I haven’t had a music lesson from a trained instructor since I tried to play the violin back in 2000. (Finding out I was pregnant with my first child the very day my lessons began didn’t bode well for my immediate future as a fiddle player.) Lately, though, I’ve played around with some instruments, including the ukulele. My daughter has taken to it quite well, herself, which inspired me to dig in more deeply also.
I recently had the opportunity to try out the music lesson service, Lessonface. It connects musicians and musician-hopefuls with the right instructor, matching instrument, teaching style, price, availability, and skill level. You can also search for instructors who work with children. Some even offer a free intro class to see if they are a good fit for you. Here’s an introductory video with more information.
I was matched up with October Crifasi, and she was fantastic. She teaches guitar and ukulele, along with songwriting. She answered all of my questions, and was friendly and approachable. October started me off slowly, at a point that I could handle. Before this lesson, I already knew how to play the C major scale, courtesy of my 14-year-old daughter’s teachings. But for my lesson, we focused on three chords and strumming. This expanded my repertoire quite a bit, for a beginner.
October began by giving me a tour of the instrument, and after I demonstrated that I already knew the C scale, she taught me the C major chord, G7, and F. Those three go well enough together to make a song, and she told me about entire songs, like “Surfin’ U.S.A.,” that just use those chords.
Since I’d just played individual notes so far, the chords were new to me, and it was much harder on my fingers. The strumming also didn’t feel terribly intuitive, especially the upstrumming. But that gets easier with practice!
During the lesson, we had a split screen–with both of us on the screen–along with a screen share with her computer screen, so we could have music and reference material to work from. After the lesson, she sent me a .pdf of the lesson material so that I could easily practice on my own.
October said that she likes teaching over this kind of interface because she can connect with people all over the world, and be there for their “ah-ha” moments. When you see something just click, it’s rewarding for all involved.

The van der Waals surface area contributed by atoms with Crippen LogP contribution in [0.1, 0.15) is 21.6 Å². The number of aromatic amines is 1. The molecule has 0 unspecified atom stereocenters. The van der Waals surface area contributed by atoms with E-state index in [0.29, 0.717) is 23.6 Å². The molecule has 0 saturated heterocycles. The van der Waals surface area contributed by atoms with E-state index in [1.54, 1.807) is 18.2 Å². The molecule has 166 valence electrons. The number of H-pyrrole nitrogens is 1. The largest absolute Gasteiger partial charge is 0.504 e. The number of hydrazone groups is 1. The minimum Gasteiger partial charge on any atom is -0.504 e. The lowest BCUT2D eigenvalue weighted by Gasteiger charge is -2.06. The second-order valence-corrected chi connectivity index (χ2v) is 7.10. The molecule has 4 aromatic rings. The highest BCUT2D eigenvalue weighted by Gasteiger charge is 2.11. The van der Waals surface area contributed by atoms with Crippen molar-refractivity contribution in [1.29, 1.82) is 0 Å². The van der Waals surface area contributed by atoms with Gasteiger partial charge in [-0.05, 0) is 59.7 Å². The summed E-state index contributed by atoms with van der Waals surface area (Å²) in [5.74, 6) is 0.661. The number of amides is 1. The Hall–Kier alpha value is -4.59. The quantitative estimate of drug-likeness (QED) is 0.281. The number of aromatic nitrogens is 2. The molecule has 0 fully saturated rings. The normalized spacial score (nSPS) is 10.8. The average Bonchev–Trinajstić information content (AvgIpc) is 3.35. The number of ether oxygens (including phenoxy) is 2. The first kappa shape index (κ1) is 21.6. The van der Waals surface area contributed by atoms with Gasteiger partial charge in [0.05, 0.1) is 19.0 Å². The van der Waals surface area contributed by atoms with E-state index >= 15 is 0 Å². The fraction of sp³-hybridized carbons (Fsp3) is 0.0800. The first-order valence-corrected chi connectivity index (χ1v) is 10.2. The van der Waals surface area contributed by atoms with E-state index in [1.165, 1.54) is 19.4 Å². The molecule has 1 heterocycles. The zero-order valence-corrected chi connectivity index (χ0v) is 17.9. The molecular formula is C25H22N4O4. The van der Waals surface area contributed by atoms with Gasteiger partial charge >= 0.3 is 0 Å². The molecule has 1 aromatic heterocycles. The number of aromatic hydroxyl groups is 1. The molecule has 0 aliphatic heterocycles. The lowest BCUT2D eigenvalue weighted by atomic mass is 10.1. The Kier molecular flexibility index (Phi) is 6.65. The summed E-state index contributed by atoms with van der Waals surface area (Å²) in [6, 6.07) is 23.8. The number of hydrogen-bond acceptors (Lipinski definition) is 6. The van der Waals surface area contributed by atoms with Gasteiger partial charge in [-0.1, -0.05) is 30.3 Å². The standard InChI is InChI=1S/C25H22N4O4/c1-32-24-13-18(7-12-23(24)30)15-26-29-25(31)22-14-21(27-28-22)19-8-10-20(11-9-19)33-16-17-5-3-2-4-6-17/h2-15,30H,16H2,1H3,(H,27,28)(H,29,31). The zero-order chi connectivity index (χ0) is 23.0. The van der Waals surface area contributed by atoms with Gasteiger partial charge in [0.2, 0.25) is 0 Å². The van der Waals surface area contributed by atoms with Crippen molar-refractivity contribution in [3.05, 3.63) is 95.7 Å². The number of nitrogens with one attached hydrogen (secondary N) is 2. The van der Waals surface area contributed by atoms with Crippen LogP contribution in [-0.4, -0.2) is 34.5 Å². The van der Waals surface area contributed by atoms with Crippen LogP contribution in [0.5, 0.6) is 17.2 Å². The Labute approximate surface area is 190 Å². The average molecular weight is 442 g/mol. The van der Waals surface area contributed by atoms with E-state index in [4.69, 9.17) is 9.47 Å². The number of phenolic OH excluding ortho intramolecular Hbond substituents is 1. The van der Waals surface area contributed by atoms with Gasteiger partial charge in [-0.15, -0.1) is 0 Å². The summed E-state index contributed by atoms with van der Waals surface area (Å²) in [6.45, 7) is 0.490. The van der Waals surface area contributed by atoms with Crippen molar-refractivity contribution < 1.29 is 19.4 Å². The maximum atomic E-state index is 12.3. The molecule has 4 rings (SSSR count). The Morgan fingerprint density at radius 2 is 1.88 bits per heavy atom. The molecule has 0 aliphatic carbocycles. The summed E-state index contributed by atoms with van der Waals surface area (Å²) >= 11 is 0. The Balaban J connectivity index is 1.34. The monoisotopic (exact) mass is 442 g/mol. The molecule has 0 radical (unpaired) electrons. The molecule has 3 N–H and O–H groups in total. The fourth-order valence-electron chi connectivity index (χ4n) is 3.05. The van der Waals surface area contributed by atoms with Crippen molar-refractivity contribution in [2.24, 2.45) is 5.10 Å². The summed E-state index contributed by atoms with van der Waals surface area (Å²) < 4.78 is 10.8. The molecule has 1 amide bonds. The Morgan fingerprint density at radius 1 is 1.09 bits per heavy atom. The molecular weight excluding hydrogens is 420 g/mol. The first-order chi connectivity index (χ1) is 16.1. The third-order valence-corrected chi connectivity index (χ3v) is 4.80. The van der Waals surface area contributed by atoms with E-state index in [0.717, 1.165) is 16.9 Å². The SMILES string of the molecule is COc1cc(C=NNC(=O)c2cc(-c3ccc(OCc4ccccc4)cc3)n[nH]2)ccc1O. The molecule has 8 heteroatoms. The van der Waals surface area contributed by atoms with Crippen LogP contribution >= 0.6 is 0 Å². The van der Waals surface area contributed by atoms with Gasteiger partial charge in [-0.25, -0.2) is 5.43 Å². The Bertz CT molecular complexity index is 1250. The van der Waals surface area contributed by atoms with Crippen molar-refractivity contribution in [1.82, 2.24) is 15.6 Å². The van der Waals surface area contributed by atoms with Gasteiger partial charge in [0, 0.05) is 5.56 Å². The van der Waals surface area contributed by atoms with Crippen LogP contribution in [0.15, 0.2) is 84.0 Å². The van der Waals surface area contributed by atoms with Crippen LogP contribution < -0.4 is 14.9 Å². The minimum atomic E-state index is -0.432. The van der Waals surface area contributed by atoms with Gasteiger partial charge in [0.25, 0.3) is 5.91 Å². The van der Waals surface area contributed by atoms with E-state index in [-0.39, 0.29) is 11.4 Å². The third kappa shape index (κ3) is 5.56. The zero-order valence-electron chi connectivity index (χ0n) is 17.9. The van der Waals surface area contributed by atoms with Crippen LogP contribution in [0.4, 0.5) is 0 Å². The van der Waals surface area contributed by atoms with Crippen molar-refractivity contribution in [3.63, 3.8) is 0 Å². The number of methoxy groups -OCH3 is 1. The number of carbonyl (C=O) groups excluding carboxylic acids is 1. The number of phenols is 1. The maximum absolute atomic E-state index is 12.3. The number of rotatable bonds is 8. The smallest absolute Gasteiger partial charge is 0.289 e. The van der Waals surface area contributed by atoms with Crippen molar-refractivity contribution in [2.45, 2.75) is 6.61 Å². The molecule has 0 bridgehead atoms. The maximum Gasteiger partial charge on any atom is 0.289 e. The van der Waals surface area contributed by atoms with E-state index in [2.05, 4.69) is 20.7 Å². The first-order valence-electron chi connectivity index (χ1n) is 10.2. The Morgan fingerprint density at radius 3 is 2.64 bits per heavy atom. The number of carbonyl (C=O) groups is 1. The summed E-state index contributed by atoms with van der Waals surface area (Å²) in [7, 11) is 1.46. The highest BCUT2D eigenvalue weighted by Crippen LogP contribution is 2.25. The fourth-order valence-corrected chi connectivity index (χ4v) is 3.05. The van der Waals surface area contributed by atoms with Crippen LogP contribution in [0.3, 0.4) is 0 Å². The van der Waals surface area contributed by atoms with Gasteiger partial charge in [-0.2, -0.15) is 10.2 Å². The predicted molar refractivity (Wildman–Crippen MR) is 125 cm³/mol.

The only drawback of a virtual lesson, I believe, is that internet connections aren’t usually reliable enough to be able to play the instrument at the same time. The video was a bit choppy, but fortunately the sound was quite good.
Two of the biggest advantages of an online music lesson are convenience and choice. Since no one has to drive anywhere, these lessons don’t take as much time out of your day. More time for practicing! This also means you can still make your lessons while out of town or on vacation. Also, you can choose your instructor from so many options. You’re not restricted to who might be local. This is especially useful if you live in a small town.
Using Lessonface was a completely positive experience, and I would recommend it to anyone looking for music lessons. Its convenience, choice, fair prices, and other options make it quite a value.
Here’s the skinny from the people at Lessonface themselves, including a coupon!
Lessonface is a platform for live online music lessons. At Lessonface.com, students can filter and search for the right teacher for them from a list of pre-qualified instructors, and enter into a correspondence, or set up sessions with their choice of instructor. Lessonface also offers a matching service for students and parents of students who would like assistance finding their fit. Using a built-in video conference platform, the students and teachers then meet from wherever they are.
Lessonface has been connecting students and teachers for online lessons for 2 1/2 years. In this time, teachers (and students) have joined mainly from the U.S. and Canada–84% of site users to date are from these two countries. More than half of the sessions take place between users at least one time zone away from each other.
Teachers cover about 85 instruments and voice, across many genres, and all meet the site’s requirements for experience level–at least two years of music teaching experience, or five years as a professional musician. About half the teachers on Lessonface have a degree in music, and there are multiple Grammy winners and renowned recording artists who accept students through the platform. Teachers who are listed as teaching children have additionally passed criminal background checks.
Lessonface is offering GeekDad readers $15 off their first lesson booking using the code GEEKDAD at the checkout, for the first 200 readers to claim the coupon. Lessons must be booked before September 15, 2015.
Note: This post is sponsored by Lessonface.